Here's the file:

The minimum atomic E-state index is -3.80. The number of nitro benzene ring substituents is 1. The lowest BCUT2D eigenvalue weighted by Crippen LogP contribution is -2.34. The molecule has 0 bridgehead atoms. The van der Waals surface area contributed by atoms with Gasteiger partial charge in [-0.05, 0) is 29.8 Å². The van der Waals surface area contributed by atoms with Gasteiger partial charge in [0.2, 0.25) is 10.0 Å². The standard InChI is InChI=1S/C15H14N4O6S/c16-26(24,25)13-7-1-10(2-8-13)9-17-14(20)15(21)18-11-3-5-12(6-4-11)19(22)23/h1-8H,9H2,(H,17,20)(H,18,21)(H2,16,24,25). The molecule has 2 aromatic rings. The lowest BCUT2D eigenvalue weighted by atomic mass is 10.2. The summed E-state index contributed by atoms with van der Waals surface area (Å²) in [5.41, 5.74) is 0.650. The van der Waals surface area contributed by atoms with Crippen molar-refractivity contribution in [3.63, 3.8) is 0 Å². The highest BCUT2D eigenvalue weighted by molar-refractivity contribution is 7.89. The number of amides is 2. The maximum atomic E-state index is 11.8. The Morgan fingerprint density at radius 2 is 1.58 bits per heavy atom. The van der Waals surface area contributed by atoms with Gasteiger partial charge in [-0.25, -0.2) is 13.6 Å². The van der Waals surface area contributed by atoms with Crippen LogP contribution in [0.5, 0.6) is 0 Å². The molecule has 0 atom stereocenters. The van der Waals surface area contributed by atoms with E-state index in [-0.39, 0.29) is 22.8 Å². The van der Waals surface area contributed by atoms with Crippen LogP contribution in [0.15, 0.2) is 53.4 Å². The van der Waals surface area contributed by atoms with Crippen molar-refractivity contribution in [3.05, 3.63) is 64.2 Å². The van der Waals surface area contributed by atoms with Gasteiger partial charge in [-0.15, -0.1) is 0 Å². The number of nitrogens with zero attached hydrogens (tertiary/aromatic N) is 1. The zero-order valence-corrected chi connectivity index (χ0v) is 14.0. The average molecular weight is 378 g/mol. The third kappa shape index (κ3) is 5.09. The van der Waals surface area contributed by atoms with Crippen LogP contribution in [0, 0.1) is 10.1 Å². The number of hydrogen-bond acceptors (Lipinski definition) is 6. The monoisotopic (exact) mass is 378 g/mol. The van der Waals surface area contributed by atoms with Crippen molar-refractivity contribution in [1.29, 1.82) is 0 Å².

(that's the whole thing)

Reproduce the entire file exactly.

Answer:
The minimum atomic E-state index is -3.80. The number of nitro benzene ring substituents is 1. The lowest BCUT2D eigenvalue weighted by Crippen LogP contribution is -2.34. The molecule has 0 bridgehead atoms. The van der Waals surface area contributed by atoms with Gasteiger partial charge in [-0.05, 0) is 29.8 Å². The van der Waals surface area contributed by atoms with Gasteiger partial charge in [0.2, 0.25) is 10.0 Å². The standard InChI is InChI=1S/C15H14N4O6S/c16-26(24,25)13-7-1-10(2-8-13)9-17-14(20)15(21)18-11-3-5-12(6-4-11)19(22)23/h1-8H,9H2,(H,17,20)(H,18,21)(H2,16,24,25). The molecule has 2 aromatic rings. The lowest BCUT2D eigenvalue weighted by atomic mass is 10.2. The summed E-state index contributed by atoms with van der Waals surface area (Å²) in [5.41, 5.74) is 0.650. The van der Waals surface area contributed by atoms with Crippen molar-refractivity contribution in [3.63, 3.8) is 0 Å². The highest BCUT2D eigenvalue weighted by molar-refractivity contribution is 7.89. The number of amides is 2. The maximum atomic E-state index is 11.8. The Morgan fingerprint density at radius 2 is 1.58 bits per heavy atom. The van der Waals surface area contributed by atoms with Gasteiger partial charge in [-0.25, -0.2) is 13.6 Å². The van der Waals surface area contributed by atoms with Crippen LogP contribution in [0.5, 0.6) is 0 Å². The molecule has 0 atom stereocenters. The van der Waals surface area contributed by atoms with E-state index in [-0.39, 0.29) is 22.8 Å². The van der Waals surface area contributed by atoms with Crippen LogP contribution in [0.15, 0.2) is 53.4 Å². The van der Waals surface area contributed by atoms with Crippen molar-refractivity contribution in [3.05, 3.63) is 64.2 Å². The van der Waals surface area contributed by atoms with Gasteiger partial charge in [-0.15, -0.1) is 0 Å². The number of nitrogens with zero attached hydrogens (tertiary/aromatic N) is 1. The zero-order valence-corrected chi connectivity index (χ0v) is 14.0. The average molecular weight is 378 g/mol. The third kappa shape index (κ3) is 5.09. The van der Waals surface area contributed by atoms with Crippen LogP contribution in [0, 0.1) is 10.1 Å². The number of hydrogen-bond acceptors (Lipinski definition) is 6. The monoisotopic (exact) mass is 378 g/mol. The van der Waals surface area contributed by atoms with Crippen molar-refractivity contribution in [1.29, 1.82) is 0 Å².